Because of the many features and functional roles they carry, both synthetic and biological polymers are a challenge to study. This challenge is proven true by noticing the many different experimental techniques such as fluorescence microscopy, electrophoresis, light scattering, optical microscopy, force spectroscopy, and along with the different simulation methods ranging from Monte Carlo to Brownian dynamics, bead-spring models to bead-rod models, and shear to extensional flow studies, used to gain insight on the different properties of the macromolecule.

Here we are concerned with the physics of single semiflexible polymer chains. In particular, the transient bead-rod and bead-spring chain properties are examined to understand the dynamics of the chain under various dilute solution conditions. A dilute solution is defined such that the chain is surrounded by solvent molecules and there is no chance of contact with another chain. The non-Newtonian properties of the chain are captured through a Brownian dynamics study. Among the properties studied are the chain length, stress, tension, and the birefringence; all these properties can help give the full picture of chain conformation and behavior in solution.

In the past, attention has been mainly focused on flexible polymers. Semiflexible polymers however, with a persistence length comparable to or larger than their contour length, show distinct properties in solution. Examples of biopolymers, in order of increasing stiffness, are DNA, actin, microtubules, and collagen.

Some properties of these biomolecules include: DNA, molecular weight (MW) of 108 with a polymer persistence length of only 50 nm; actin, MW of 42,000 with a persistence length of about 1.5-20 µm; the monomer MW of microtubules is 110,000 and the persistence length is up to 7 mm; finally, the stiff biopolymer collagen is known to have a monomer weight of 300,000 with a persistence length of 14.5 nm. Common examples of semiflexible synthetic polymers include Kevlar, polyvinyl chloride (PVC), polyamide (nylon), and polyesters. The stiffness shown in these polymers results in unique properties of their solutions. For example, the importance of the semiflexibility in F-actin can be seen by recognizing that as the persistence length increases the polymer bundles and adsorbs onto surfaces easily. In the case of synthetic polymers, the aromatic and amide molecular groups in Kevlar result in its common use of providing strength for light-weight materials.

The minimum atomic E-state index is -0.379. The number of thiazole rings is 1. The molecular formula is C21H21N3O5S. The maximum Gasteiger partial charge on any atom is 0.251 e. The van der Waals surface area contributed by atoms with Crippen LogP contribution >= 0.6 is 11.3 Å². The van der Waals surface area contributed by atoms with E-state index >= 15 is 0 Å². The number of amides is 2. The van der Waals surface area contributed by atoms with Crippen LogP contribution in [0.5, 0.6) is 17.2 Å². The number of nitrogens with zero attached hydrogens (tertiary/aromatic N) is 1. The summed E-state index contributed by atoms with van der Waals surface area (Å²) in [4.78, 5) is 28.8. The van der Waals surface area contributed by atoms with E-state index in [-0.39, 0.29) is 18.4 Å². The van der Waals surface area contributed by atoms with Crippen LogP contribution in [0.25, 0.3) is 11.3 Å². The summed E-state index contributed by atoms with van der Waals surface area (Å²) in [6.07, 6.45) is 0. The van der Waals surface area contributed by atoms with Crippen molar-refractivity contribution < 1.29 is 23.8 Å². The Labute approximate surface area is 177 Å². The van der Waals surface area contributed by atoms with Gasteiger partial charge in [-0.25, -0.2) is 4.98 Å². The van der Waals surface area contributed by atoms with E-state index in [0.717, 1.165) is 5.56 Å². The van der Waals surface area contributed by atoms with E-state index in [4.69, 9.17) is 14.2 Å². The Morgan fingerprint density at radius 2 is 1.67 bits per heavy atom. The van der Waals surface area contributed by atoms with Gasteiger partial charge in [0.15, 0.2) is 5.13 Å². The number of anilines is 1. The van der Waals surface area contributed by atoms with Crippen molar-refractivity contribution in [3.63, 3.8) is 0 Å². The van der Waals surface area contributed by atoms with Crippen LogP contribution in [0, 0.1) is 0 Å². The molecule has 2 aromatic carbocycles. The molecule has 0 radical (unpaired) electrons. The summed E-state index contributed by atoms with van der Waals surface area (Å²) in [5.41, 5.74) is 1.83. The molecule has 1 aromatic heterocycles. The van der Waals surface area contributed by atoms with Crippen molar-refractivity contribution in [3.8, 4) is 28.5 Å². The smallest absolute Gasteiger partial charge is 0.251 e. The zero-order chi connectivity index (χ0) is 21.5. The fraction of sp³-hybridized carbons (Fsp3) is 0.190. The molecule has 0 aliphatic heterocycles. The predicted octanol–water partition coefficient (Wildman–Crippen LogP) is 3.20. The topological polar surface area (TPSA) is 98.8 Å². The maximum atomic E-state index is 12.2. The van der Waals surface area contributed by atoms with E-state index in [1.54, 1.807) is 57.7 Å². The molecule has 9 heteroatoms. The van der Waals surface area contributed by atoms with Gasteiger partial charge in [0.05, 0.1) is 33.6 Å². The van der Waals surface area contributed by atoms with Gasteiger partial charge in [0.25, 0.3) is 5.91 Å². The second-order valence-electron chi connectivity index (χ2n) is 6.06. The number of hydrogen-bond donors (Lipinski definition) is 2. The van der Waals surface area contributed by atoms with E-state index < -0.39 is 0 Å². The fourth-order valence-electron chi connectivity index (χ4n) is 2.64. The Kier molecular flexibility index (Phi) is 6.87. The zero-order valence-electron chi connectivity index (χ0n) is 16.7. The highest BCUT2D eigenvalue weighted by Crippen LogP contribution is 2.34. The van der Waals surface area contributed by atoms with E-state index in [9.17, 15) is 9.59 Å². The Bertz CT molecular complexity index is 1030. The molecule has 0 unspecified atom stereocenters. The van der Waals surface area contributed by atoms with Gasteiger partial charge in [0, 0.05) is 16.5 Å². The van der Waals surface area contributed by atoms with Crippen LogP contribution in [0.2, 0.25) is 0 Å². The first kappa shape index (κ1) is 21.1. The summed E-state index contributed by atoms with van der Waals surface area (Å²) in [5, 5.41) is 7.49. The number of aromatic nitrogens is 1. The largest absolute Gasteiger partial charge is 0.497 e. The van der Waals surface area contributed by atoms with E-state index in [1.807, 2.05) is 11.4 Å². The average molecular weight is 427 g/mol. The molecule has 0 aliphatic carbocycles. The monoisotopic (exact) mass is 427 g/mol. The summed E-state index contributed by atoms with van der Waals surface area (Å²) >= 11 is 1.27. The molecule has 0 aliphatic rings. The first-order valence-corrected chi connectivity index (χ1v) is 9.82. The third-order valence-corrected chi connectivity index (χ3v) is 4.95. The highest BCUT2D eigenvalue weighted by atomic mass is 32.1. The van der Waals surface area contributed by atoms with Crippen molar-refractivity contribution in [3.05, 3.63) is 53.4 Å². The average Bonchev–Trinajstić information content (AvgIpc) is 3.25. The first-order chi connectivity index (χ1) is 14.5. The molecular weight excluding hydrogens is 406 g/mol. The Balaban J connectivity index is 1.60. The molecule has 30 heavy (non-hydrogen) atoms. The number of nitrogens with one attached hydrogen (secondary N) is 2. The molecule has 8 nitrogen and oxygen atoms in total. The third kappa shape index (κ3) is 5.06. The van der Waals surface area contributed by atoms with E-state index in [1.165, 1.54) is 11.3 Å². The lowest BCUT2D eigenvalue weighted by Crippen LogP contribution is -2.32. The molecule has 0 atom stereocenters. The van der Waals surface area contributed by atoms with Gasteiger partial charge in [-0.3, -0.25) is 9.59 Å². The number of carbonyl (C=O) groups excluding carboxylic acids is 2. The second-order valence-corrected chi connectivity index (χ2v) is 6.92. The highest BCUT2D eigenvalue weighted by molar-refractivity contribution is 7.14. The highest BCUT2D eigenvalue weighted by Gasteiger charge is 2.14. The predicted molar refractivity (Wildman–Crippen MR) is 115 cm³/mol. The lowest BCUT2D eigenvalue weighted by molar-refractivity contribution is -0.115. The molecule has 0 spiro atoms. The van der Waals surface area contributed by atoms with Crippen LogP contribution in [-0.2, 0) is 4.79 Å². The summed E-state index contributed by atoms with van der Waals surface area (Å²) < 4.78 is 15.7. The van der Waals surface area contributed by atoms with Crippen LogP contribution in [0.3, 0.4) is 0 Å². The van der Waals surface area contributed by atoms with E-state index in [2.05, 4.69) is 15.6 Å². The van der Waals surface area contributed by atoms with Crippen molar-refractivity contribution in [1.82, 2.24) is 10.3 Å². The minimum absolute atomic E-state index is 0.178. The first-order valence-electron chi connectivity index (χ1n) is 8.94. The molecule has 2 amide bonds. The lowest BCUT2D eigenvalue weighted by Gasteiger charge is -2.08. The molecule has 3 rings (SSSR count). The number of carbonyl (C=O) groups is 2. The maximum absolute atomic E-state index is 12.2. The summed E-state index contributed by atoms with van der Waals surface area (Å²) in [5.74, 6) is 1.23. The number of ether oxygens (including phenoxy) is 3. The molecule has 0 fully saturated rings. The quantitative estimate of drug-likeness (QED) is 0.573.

Three simulation projects have been studied in this thesis. First, the relaxation of bead-rod polymer chains with both chain stiffness and the chain length being the adjustable parameters. Polymer behavior of an initially extended chain was monitored and through scaling-law analysis universal relaxation laws were determined for semiflexible chains. Studies of the stiff relaxation behavior show the long chains exhibit two intermediate behaviors due to the presence of bending energy. A correlation was noticed such that the properties studied can be predicted by the single variable of chain length. Because of this correlation, we were able to also define a non-linear stress-optic law valid for stiff chains at all time periods.